“It's definitely affected whether I decide to play or not depending on what time games are,” Potts said. 

Potts also avoids missing games and said doing so can let the team down. 

Intramural Sports Coordinator Lucy Caples has been pushing for earlier start times since she started working at Western two years ago. 

“The reason that all our games are after 8 p.m. is because of a lack of field/court space,” Caples said in an email.

Varsity athletics gets first choice on all playing space, then sports clubs get their pick and finally intramural sports are stuck with whatever times are left over. 

“All of our league sports that happen on weekdays start at 8 p.m.,” Caples said. “Sunday leagues normally start after 2 p.m.” 

Intramural sports often do not often have access to the Wade King Student Recreation Center courts due to wanting to allow as much open gym space as possible.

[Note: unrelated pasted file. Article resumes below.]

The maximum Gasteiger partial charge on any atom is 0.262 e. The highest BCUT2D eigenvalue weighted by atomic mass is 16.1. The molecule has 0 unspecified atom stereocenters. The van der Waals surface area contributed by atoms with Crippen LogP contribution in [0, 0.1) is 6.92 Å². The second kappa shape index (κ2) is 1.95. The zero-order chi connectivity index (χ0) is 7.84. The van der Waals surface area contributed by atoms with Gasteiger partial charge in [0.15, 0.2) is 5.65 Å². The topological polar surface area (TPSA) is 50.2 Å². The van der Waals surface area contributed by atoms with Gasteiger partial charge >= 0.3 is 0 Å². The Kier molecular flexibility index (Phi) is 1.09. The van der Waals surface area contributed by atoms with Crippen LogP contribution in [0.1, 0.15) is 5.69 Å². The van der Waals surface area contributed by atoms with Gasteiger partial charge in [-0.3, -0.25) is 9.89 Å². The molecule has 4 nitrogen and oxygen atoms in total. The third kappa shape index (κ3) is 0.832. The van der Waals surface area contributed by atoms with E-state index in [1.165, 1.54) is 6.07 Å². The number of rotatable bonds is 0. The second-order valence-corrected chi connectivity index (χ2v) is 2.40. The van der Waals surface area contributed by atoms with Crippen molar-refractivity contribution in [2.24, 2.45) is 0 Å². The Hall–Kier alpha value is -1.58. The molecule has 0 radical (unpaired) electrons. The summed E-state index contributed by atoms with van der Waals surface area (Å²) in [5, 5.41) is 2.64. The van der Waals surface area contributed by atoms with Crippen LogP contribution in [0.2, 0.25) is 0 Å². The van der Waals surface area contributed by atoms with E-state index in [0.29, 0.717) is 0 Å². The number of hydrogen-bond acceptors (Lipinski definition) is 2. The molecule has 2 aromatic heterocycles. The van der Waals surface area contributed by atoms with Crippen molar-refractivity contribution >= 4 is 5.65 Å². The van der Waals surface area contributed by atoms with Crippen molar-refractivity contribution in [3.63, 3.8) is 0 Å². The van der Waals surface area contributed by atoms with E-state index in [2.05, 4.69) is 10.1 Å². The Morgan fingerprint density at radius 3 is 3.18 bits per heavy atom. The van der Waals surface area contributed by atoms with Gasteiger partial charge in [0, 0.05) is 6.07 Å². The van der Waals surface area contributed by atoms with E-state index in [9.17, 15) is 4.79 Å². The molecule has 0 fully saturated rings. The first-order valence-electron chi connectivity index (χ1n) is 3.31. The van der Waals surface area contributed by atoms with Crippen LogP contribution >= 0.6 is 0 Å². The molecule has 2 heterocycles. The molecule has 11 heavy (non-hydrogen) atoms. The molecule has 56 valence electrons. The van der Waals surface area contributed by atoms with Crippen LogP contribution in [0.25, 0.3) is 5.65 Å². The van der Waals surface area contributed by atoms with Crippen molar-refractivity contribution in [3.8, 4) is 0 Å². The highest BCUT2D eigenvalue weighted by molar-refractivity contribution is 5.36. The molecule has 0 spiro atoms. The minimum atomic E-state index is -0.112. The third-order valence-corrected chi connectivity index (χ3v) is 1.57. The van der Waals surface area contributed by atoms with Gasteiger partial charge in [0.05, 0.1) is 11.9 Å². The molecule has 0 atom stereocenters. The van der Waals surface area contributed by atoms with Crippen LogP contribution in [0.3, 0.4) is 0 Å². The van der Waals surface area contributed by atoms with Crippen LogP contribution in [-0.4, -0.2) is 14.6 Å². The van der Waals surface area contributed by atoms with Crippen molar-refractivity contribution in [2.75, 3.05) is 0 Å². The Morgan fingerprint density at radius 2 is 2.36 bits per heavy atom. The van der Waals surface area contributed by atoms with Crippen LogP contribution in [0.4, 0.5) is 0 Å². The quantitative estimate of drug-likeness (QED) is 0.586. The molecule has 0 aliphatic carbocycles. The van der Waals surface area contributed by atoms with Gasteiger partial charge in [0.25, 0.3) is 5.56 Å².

“It affects all the participants and most of my staff,” Caples said. “Especially with the budget cuts happening across all departments, I do not see the university wanting to spend money on building more fields/courts.” 

Caples doesn’t see Western moving up intramural game times any time soon either. 

“The only way this could happen is if intramural sports moves higher up on the priority list for field/court space or if the university builds more field/court space. Otherwise, there is nothing that can be done,” she said. 

Out of the four schools Caples has worked at, Western has been the only school to put intramural sports so far down on the priority list and hold games so late. 

“Our timing works for some people but not for others,” Caples said. “Many of my staff are exhausted by the end of the quarter, and I wish there was a way to move us earlier, if not only to give my staff, who often work four to five days a week, a break.”